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A DUI on a boat is a BUI, which is short for boating under the influence. But people do ask how DUI laws apply to people who are operating a boat. They are essentially the same with some nuances. Many people don’t know there are specific BUI laws, or that there are specific boating laws that must be followed when boating within the state.  

Florida is known for its tourism. It isn’t unreasonable to expect that over 100 million people will visit this state annually. Many people, residents and tourists, want to enjoy all that Florida has to offer, including the water. But remember that lack of knowledge or understanding of the boating laws are not defenses to the law, if broken. 

Keep in mind that unlike on land, where law enforcement needs reasonable suspicion to believe a crime has occured prior to stopping your vehicle, on the water. Law enforcement patrolling the waters can stop your boat simply to conduct a safety inspection. These routine inspections can easily turn into BUI investigations. 

Common Misunderstandings

Drinking on a boat is not illegal. However, being impaired and operating one very much is. What defines being impaired? For anyone 21 or over, it is a blood alcohol content (BAC) of .08% or higher. It drops to .02% for someone under the age of 21. An officer (using his or her subjective judgment) may suspect that your normal faculties are impaired.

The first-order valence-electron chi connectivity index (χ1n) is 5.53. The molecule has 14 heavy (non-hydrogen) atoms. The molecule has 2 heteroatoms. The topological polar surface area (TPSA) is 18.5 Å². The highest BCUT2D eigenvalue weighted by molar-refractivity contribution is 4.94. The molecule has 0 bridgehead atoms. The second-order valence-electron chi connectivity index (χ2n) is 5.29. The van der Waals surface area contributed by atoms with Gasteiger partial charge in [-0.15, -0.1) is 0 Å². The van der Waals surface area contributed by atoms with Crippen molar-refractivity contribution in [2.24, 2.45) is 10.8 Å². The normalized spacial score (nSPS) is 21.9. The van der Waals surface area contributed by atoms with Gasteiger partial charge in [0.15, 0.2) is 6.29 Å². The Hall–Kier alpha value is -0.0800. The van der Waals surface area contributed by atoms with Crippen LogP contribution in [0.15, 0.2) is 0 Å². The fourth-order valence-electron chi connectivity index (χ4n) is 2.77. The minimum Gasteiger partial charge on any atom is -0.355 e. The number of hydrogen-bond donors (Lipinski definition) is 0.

There are different penalties (increasing in severity) for the number of offenses you have. If you have a DUI and then get BUI, does that count as one offense or two? The answer is two. 

Lastly, these laws pertain to you whether you are on a jet ski, kayak or even a paddleboard. The absence of a motor does not make you exempt. 

Penalties 

Most people have more experience driving a car than they do operating a boat. For those new to boating, the rules and environmental conditions add a level of complexity. Local law enforcement does not take boating any less seriously than they do driving a vehicle.  There are even minimum fines and punishments to deter drinking and boating.

For instance, if someone is in a boating accident with a blood alcohol content of .15%, the penalty is steep. And it is even more so if a minor is on board. This could come with a sentence of up to nine months and jail along with a $1,000-$2,000 fine. 

If someone is seriously injured, it is a felony—up to five years in prison and $5,000 in fines. 

Who Is The Operator?

It isn’t uncommon for people to take turns driving boats—especially when water sports are involved. Whoever drives the vessel is responsible for doing so lawfully. And if the officer does not know who was driving, it will fall on whomever the boat is registered to. The owner or the renter of the boat has an added layer of responsibility and obligation. 

Puglisi Law
If you have been arrested and charged with a crime, contact Puglisi Law for your free consultation. Don’t make the mistake of assuming guilt. Let the attorneys at Puglisi Law advise of your rights and ensure that you receive outstanding representation.